Comment: Critical Point Physics World  November 2020

The bank of success

Community minded Helen Berman, who helped pioneer the Protein Data Bank. (Courtesy: Photograph by Nick Romanenko, © Rutgers University)

After helping to set up the first major repository of protein structures 50 years ago, Helen Berman is now significantly expanding its scope, as Robert P Crease finds out

When Helen Berman was working as an X-ray crystallographer at the Institute for Cancer Research (ICR) in Philadelphia in 1969, she and a handful of other colleagues realized that the field was about to be inundated. Until then, determining the structure of proteins – describing the positions of its individual atoms – was a time-consuming process, requiring complex diffraction data to be produced and interpreted by hand. Most proteins have tens of thousands of atoms, and back then barely a dozen or so protein structures had been determined.

But Berman, who was an ICR research associate, realized that improved instrumentation and new computational methods would soon send the number of protein structures skyrocketing. A proper database able to archive voluminous numbers of structures in a standard form was urgently needed, she felt. Accomplishing that goal would require extensive computing capabilities and state-of-the-art computer graphics.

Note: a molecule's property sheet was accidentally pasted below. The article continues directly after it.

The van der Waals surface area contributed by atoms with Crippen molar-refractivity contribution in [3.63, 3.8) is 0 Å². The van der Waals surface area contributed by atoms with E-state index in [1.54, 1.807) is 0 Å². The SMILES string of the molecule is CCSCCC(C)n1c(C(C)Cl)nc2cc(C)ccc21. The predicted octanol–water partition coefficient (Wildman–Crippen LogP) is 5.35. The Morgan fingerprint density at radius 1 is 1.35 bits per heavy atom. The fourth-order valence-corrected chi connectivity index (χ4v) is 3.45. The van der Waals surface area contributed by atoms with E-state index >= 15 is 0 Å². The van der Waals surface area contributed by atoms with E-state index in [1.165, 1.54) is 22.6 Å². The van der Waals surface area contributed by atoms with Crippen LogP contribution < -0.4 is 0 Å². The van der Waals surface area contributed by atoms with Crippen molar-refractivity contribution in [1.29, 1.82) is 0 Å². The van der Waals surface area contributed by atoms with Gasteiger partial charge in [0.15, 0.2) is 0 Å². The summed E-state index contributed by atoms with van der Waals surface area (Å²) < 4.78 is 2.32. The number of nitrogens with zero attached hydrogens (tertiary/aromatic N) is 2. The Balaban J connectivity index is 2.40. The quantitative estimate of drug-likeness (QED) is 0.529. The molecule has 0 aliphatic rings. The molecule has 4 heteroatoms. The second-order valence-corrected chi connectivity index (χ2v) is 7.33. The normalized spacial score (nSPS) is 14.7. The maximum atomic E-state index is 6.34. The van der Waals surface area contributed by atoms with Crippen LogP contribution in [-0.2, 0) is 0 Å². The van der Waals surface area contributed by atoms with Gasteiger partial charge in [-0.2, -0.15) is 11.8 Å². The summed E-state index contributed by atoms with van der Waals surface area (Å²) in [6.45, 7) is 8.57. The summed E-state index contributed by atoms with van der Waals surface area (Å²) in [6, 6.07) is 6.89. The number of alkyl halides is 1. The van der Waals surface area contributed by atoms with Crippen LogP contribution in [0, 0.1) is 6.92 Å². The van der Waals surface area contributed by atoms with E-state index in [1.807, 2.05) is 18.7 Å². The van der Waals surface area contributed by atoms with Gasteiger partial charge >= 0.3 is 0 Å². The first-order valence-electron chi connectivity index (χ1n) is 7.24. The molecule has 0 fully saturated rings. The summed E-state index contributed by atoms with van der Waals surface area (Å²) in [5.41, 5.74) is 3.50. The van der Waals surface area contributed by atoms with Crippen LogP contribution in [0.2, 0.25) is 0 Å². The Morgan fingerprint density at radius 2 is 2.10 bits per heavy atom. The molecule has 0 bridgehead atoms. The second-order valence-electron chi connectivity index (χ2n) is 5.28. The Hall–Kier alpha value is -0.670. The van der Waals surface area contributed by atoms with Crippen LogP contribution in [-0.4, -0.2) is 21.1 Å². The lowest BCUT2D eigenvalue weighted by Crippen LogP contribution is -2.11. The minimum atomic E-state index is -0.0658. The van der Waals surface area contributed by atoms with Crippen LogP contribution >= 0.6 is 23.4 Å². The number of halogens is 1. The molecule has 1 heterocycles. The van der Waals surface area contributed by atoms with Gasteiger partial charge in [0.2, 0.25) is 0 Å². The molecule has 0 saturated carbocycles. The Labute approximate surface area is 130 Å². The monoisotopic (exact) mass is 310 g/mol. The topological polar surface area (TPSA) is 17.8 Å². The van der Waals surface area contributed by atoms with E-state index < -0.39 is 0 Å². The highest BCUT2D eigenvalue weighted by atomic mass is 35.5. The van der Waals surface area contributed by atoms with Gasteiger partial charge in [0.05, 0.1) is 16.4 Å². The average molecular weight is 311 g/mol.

And so it was that at a 1971 conference at the Cold Spring Harbor Laboratory on Long Island, New York, Berman and her colleagues broached the subject with Walter Hamilton, a renowned crystallographer from Brookhaven National Laboratory, inspiring him to create the Protein Data Bank (PDB) that year. Berman’s intuition was correct: entries in the PDB grew exponentially from seven in 1971 to 100 by 1982, 1000 in 1993 and 10,000 in 1999. Today the PDB has almost 170,000, making it the most important open-access, digital-data resource in biology.

Off-the-scale problems